Electronic medical records offer promise of better patient care at lower cost
This article first appeared in the St. Louis Beacon, Dec. 8, 2009 - More than a year ago, Dr. Jay Moore, an internist and pediatrician at the SSM St. Charles Clinic Medical Group in Wentzville, became the first SSM physician's office to shift to electronic health records.
That move might not seem like a big deal, but hospitals and physicians say it's the beginning of a major step in health-care reform, one that will improve patient care and lower medical costs.
SSM Health Care was the first area health system to embrace this cutting-edge technology in patient record-keeping across all its facilities and doctors' offices. The change is spreading to other hospital systems as well. Patients may notice it when a nurse shows up at the bed with a computer on wheels. Rather than asking questions, the nurse might simply verify what she already knows -- what medication the patient is taking, results of the last a1c test for diabetes, the recent CT scan -- because the information pops up instantly on the nurse's computer. No more waiting for paper charts to build a picture of the patient's medical history. It's already there on the screen. That's the essence of electronic medical records.
"The bottom line is improved patient care," says Dr. Richard Vaughn, medical director for SSM's electronic records system.
Vaughn says SSM decided to shift "way ahead of the federal high tech bill." He's referring to the health information technology component of the American Recovery and Reinvestment Act, commonly known as federal stimulus money. The health component sets aside $19 billion to encourage hospitals and physicians' offices to speed up their use of electronic health records. Physicians' offices can get about $44,000 if they computerize their medical records, and hospitals can get several million each for doing so. The incentive payments will be available starting in 2011 and end in 2015, with higher payments to hospitals and doctors' offices that convert early on. Hospitals and doctors' offices that have not converted by 2016 may be penalized with lower federal reimbursements.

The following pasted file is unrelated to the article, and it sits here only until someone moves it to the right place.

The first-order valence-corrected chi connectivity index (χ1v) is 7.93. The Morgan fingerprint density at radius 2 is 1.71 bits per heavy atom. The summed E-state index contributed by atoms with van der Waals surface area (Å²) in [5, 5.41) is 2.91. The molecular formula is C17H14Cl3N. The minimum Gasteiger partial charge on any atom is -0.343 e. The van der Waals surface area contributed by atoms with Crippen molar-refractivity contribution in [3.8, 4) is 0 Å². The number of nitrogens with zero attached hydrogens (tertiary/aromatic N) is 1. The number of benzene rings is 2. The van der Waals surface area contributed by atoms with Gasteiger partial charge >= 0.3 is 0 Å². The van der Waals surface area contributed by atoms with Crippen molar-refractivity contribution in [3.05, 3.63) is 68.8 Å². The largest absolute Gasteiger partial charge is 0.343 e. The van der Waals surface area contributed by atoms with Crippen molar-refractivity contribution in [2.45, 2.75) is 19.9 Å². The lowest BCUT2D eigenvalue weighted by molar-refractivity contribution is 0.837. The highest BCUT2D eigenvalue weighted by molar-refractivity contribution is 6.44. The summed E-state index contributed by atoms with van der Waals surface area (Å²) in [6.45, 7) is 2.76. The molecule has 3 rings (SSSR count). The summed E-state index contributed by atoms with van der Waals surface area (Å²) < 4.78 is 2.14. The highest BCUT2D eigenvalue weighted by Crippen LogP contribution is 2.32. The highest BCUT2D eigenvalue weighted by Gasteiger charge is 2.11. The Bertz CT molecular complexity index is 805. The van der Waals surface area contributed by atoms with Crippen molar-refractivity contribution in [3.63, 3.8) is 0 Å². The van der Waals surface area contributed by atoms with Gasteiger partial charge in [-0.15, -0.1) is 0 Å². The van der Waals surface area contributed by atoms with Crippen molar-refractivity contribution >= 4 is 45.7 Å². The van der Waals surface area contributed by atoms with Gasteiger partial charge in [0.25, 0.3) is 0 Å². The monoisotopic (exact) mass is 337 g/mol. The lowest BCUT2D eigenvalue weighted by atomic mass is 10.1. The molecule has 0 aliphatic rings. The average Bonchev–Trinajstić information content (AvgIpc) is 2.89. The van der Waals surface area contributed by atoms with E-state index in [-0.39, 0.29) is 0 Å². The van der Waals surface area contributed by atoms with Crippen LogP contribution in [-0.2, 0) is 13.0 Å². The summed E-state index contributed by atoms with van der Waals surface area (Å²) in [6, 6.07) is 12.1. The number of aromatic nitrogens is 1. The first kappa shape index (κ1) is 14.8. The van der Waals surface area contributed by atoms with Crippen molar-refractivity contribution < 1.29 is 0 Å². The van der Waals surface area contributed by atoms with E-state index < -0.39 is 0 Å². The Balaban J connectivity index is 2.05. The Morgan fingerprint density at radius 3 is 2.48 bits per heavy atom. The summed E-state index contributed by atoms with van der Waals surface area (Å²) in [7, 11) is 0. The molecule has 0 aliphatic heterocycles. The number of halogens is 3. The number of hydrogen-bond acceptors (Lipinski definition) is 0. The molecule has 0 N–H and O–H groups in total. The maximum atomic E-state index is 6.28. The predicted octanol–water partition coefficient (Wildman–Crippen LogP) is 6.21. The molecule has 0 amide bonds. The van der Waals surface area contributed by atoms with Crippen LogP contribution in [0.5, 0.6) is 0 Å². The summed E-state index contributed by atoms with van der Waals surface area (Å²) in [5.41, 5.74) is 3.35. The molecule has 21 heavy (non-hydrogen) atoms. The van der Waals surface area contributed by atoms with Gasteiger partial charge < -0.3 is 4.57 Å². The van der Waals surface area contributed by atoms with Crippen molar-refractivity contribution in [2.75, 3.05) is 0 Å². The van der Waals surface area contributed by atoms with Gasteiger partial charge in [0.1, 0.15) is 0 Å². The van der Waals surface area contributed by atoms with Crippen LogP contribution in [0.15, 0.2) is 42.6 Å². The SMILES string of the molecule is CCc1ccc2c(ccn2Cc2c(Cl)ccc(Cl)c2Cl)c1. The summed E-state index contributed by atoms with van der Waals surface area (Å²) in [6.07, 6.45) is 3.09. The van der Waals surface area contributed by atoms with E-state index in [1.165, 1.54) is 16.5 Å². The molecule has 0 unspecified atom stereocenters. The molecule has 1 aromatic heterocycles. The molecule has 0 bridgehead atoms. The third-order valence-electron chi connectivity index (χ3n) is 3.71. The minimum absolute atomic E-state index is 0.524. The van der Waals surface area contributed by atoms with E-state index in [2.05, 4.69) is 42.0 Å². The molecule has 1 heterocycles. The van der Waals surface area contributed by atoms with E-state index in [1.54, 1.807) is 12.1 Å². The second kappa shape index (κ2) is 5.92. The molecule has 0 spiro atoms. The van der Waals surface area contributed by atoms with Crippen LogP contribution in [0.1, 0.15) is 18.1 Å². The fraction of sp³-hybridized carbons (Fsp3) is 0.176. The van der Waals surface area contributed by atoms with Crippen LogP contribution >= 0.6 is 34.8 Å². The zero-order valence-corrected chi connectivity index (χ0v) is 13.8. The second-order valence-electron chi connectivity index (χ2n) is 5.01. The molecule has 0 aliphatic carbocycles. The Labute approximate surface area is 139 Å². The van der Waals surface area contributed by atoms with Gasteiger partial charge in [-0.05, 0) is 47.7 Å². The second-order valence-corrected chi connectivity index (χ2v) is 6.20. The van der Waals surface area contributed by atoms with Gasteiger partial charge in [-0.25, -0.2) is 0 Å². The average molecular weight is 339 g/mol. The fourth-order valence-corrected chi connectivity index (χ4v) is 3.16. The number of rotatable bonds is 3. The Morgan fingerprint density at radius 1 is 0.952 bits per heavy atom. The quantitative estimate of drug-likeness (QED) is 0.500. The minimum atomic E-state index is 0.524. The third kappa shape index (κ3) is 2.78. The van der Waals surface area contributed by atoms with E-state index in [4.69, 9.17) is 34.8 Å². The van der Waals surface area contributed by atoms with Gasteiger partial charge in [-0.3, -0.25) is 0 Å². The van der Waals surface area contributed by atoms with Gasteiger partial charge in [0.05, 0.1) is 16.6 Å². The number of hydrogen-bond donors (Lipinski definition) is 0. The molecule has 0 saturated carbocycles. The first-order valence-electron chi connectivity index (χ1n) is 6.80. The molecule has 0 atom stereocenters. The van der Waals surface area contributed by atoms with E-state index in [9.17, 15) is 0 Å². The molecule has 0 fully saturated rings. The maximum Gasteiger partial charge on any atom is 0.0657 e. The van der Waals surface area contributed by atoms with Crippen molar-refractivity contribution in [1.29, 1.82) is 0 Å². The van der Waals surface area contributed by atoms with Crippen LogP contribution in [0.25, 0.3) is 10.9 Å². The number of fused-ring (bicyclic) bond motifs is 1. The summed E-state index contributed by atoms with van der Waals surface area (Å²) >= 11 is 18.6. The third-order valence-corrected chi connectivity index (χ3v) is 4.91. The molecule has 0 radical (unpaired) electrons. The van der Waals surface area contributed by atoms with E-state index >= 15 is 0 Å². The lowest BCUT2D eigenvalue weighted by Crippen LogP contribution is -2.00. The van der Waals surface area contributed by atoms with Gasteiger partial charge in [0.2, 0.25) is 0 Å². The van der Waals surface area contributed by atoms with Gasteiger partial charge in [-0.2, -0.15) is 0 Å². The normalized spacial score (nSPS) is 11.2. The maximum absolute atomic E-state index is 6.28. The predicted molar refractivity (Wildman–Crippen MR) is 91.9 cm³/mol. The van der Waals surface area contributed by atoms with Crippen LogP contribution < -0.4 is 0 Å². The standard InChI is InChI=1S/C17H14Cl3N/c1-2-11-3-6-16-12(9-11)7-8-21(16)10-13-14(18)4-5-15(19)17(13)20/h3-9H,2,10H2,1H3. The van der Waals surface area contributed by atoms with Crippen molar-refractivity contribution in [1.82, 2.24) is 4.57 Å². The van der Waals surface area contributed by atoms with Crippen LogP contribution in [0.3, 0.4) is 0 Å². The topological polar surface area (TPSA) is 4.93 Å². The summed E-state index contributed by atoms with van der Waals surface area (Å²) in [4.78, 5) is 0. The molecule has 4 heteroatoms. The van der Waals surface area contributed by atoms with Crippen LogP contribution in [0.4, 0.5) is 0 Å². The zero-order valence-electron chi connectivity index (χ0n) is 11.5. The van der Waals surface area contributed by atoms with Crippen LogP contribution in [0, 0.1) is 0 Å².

Lower costs, better care?
These incentives illustrate how important the federal government considers the potential savings using electronic records. Some studies have projected savings of as much as $100 billion a year. Meanwhile, the New York Times recently reported on a new study, led by Dr. Ashish K. Jha of the Harvard School of Public Health, showing that the benefits of computerized health records -- better care and lower costs -- have not quite materialized in hospitals that use them. Even so, as the Times noted, there is consensus that the conversion to electronic records will improve patient care and lower medical costs.
Vaughn says SSM's project has been successful, producing changes that otherwise might not have occurred. For example, the system automatically cross-checks medications, diagnoses lab results and even suggests potential changes in treatment.
"We have seen a decrease in some types of medication errors," he says. "And we have a comprehensive inpatient and outpatient information in a single database available to our caregivers any time they need information about a patient."